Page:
merger between a national bank and a Federal savings association. <NOTE: The courts have long counseled
that the meaning of a statute must, in the first instance, be determined based on the language that is used. See, e.g.,
Caminetti v. United States, 242 U.S. 470, 485 (1917). Parties who argue against the plain meaning of a statute face the
"daunting standard" of showing "clear evidence that reading the statute literally would thwart the obvious purposes of the
statute." Mansell v. Mansell, 490 U.S. 581, 592 (1989). In authorizing mergers between national banks and Federal savings
associations, the language of section 215c could not be plainer -- if the merger is consistent with the Bank Merger Act, the
Oakar Amendment, and other applicable law, then a national bank and a Federal savings association may merge.>

Moreover, the legislative history of this provision is, likewise, unambiguous. Rep. Oakar, the sponsor of
the amendment, on several occasions characterized its impact in the broadest possible way. For instance,
she stated:
       Finally, title V of H.R. 3768 contains the provisions of an amendment I offered at full committee.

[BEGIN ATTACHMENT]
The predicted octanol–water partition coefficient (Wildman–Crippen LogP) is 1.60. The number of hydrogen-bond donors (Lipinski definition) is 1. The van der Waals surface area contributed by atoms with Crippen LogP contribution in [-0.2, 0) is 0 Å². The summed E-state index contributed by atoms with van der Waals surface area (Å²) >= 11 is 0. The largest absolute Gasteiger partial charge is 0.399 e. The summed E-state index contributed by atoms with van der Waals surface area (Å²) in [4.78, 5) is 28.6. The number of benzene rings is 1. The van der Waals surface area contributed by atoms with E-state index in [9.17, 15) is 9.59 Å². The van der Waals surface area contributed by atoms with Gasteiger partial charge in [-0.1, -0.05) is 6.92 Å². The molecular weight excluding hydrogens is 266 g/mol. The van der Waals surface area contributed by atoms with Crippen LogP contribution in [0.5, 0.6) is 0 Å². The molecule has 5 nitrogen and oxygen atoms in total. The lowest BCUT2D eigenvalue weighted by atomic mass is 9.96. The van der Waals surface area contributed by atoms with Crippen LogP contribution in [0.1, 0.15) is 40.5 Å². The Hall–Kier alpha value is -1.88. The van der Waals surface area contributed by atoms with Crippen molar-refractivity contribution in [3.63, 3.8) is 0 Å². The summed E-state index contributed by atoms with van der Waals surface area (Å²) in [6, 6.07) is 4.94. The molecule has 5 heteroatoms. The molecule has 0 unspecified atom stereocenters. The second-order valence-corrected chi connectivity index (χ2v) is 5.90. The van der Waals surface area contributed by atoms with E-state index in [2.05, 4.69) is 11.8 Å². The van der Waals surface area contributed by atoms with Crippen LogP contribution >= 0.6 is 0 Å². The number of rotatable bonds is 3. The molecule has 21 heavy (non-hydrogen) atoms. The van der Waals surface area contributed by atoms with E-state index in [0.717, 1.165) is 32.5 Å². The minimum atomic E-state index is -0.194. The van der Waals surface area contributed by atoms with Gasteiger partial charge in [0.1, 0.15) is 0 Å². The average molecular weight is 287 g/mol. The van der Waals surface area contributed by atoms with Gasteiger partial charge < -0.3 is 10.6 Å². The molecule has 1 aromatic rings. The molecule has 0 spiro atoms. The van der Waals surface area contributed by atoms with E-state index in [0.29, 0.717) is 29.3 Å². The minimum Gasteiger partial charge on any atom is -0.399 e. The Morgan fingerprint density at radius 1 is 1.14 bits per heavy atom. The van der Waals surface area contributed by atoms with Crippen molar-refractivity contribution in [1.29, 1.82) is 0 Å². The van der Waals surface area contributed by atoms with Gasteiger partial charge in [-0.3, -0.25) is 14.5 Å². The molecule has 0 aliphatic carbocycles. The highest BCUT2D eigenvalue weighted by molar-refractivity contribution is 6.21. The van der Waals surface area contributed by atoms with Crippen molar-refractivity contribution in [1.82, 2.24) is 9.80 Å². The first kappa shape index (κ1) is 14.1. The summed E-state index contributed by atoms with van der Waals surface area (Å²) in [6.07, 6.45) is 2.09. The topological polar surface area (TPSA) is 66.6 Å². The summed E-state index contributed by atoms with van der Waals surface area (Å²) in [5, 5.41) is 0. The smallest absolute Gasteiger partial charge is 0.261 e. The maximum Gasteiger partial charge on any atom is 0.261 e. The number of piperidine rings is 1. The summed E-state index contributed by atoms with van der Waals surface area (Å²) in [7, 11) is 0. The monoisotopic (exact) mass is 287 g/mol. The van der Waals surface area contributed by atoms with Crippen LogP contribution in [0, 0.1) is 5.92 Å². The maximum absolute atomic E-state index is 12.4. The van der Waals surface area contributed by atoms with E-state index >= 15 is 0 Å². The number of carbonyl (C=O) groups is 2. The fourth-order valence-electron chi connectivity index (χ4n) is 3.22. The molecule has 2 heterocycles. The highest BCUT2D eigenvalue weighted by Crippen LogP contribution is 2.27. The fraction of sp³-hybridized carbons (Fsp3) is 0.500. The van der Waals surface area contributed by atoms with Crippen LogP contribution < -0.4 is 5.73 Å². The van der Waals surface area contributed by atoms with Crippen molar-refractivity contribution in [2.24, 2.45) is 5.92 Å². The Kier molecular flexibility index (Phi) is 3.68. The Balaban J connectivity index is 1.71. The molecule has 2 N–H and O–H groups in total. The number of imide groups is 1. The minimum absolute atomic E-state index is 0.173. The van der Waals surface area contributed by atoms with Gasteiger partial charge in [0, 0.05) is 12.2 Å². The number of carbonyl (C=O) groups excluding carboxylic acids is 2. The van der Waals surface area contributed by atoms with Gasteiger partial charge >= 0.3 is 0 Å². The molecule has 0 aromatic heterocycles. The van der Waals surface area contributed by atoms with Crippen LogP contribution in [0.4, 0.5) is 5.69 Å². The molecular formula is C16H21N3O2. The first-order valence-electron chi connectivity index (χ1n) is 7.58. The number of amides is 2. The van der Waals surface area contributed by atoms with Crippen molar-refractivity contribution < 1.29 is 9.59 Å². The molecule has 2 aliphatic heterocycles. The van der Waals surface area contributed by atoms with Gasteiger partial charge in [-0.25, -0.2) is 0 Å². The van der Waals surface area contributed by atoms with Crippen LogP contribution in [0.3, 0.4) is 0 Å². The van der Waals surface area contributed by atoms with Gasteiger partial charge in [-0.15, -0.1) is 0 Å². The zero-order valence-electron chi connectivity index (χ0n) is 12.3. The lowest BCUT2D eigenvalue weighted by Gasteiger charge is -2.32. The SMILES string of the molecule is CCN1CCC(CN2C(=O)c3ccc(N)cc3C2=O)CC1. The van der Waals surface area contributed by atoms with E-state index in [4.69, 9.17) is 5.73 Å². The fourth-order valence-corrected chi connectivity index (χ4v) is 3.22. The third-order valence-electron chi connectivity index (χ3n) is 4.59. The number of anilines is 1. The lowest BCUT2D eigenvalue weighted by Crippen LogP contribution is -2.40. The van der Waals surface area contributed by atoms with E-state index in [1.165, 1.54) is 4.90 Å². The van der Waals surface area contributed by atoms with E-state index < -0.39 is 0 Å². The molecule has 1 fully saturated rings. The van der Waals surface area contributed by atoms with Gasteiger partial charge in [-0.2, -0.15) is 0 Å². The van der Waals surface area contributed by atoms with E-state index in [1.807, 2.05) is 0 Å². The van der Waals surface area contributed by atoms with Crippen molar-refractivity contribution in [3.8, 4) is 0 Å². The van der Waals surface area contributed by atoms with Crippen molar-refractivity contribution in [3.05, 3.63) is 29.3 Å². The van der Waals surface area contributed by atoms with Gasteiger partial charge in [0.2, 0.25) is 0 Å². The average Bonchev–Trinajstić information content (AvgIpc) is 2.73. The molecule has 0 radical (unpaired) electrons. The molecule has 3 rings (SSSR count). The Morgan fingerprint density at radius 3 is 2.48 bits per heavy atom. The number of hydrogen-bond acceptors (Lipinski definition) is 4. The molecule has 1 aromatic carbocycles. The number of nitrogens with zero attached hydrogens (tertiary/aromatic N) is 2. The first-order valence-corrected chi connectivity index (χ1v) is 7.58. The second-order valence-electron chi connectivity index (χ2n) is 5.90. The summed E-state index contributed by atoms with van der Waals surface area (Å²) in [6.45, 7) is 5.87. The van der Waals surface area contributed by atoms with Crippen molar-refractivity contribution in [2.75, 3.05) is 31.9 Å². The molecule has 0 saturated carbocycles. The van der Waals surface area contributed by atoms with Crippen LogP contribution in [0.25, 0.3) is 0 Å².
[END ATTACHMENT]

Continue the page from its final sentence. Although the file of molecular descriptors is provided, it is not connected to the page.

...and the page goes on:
Simply stated, this title will permit any bank insurance fund [BIF] institution to combine its
       operations with any savings association insurance fund [SAIF] institution, and vice versa. I offered
       this legislation in order to encourage the injection of private sector funds into the banking and
       thrift systems. Title V of the bill will permit a bank to combine with a thrift -- or vice versa --
       which permits them to combine their strengths and avoid the potential problem of being placed in
       conservatorship where the taxpayer's money must be used.
137 Cong. Rec. H 10,762-763 (daily ed. November 21, 1991) (Statement of Rep. Oakar). See also 137
Cong. Rec. H 8936 (November 1, 1991) (Statement of Rep. Oakar); House Banking Committee Mark-up
(July 23, 1991) (Statement of Reps. Oakar and LaFalce). <NOTE: As the sponsor of the amendment, courts have